But I sure embarrassed myself with it
Earthfall by far had the largest setup at PAX South with giant TVs showcasing trailers of the game as well as projecting each of the player’s performances for everyone to see. Since I’m overall terrible at first-person shooters, coupled with the the anxiety I had over potentially letting down my new teammates, I was especially anxious to jump in for fear of embarrassing myself.
Suffice to say that’s exactly what ended up happening. Nevertheless, I had a really fun time.
Pitched to me as “Serious Sam crossed with Left 4 Dead,” Earthfall is set in the Pacific Northwest some time after an alien invasion and electromagnetic wave eliminate most of the world’s electronic devices. And much like Valve’s game, four players must shoot aliens as a team as they head to safe houses and accomplish objectives. As the players gun down hordes, the difficulty scales along with the their performances eventually leading to tougher baddies to deal with such as the bulkier versions of the standard foe, an enemy type that pins you to the ground, or one that leaves a toxic cloud when defeated. I was initially worried about how much the game seemed to be cribbing from Left 4 Dead, but developer Holospark isn’t shying away from those comparisons.
They’ve taken that basic foundation and have added quite a bit to make it unique. Out of the two maps available (one set during the day and one at night), my team and I played through the “Church” mission. The first objective we had was to collect gas for a generator, then set off a siren and survive a horde until the generator was active. We were thoroughly defeated the first time, and the second time we did a bit better before getting annihilated again. So, uh, we essentially only survived a fifth of the mission. But while my skills were bad, Holospark eventually walked me through the rest of it.
The mission admittedly followed much of the same beats found in a few Left 4 Dead levels, but when the team finally reached the church, Earthfall‘s differing mechanics came into play. Utilizing 3D printers (one of its unique story bits), players are able to quickly print weapons and craftable materials. For example, if the players didn’t take the time to craft a fence and rather print out a few AK-47s, they’d have to deal with more enemies. Other options included turrets, shotguns, and the like. Completing these missions rewards the players with loot, perks, and additional weapons in the 3D printers.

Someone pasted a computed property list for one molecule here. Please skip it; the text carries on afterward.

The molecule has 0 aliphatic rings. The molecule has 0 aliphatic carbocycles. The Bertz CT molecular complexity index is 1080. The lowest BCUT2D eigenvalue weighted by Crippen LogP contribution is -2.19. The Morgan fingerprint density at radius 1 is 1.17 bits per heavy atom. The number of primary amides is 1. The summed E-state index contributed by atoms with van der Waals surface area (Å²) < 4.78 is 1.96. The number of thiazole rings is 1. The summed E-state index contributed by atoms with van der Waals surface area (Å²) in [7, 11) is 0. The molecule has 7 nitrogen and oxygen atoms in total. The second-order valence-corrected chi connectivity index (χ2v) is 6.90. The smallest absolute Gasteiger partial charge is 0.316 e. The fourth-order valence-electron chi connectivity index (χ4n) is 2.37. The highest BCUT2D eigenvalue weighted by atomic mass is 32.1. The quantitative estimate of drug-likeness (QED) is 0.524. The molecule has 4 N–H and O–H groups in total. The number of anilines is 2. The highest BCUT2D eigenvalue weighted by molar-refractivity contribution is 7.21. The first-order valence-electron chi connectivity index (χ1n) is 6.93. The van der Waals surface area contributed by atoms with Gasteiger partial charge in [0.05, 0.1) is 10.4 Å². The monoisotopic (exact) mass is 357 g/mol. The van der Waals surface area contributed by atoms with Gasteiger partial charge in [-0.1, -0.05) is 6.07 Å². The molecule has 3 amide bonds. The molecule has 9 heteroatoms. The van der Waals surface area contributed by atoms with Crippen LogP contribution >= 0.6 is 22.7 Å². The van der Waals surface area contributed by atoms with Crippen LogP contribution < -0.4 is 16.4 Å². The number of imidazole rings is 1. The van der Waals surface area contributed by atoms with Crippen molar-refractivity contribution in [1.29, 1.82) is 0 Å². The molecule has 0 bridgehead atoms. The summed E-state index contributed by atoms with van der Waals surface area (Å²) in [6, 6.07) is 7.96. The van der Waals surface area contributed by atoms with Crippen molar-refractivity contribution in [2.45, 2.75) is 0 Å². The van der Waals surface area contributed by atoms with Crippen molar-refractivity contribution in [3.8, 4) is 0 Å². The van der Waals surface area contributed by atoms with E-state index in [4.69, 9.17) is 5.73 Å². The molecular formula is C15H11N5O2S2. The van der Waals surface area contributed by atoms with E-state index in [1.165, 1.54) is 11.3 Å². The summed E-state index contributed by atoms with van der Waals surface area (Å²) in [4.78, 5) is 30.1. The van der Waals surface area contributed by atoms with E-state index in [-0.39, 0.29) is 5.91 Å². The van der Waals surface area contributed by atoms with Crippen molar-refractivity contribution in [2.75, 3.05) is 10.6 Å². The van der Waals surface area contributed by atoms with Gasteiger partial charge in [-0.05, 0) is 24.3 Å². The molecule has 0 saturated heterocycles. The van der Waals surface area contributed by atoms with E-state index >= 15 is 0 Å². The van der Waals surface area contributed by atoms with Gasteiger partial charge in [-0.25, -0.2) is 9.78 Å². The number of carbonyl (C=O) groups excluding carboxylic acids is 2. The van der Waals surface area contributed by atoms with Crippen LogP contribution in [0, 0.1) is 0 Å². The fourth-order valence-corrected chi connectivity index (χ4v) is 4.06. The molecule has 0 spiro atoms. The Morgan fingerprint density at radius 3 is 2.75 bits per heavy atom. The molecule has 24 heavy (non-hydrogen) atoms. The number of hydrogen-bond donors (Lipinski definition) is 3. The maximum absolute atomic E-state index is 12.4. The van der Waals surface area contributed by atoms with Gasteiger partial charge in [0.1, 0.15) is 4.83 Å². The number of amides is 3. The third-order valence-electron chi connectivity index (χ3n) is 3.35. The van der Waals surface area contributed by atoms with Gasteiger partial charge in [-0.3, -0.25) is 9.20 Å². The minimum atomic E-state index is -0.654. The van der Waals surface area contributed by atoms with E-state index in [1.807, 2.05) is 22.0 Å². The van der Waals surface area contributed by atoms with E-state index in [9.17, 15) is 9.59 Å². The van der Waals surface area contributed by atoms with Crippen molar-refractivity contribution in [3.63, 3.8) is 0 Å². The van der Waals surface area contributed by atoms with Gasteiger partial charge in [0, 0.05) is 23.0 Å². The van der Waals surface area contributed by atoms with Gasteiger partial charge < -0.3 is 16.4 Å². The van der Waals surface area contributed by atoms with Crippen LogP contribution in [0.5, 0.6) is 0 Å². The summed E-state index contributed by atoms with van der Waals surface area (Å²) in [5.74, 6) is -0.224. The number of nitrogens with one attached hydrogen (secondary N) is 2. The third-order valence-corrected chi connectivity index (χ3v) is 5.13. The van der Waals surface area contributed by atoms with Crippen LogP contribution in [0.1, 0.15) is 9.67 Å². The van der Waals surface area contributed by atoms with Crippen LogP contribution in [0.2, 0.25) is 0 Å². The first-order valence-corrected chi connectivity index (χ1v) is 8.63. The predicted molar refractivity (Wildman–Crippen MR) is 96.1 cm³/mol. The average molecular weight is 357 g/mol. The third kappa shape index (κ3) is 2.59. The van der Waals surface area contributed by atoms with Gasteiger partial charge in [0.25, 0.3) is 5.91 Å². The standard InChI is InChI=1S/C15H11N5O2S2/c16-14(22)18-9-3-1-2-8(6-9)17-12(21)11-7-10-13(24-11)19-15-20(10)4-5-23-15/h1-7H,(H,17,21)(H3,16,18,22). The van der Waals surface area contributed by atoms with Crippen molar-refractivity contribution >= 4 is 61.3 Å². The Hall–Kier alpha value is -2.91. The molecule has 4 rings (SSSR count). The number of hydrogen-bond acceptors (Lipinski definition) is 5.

The missions feel a bit too familiar for my liking, but Holospark promises a hearty story to flesh them out. I couldn’t parse much of the story from my time with it as dialogue between characters was limited to calling out enemy types and standard “I’m down!” but I wonder if they’d feel fuller when playing alone. Since Holospark plans to support single players with computer-controlled teammates (who won’t advance objectives themselves, but provide cover), and with a full story teased, I’m pretty jazzed to try out the full product at release to see if its 3D printing mechanic can differentiate it enough from other popular titles. It needs a bit more fleshing out to be more than a clone, but the fun is there. I wasn’t a good player by any means, yet shooting aliens in the face with a couple of strangers made my day.
Earthfall is releasing first on Steam this Spring with a PlayStation 4 and Xbox One release following later this year.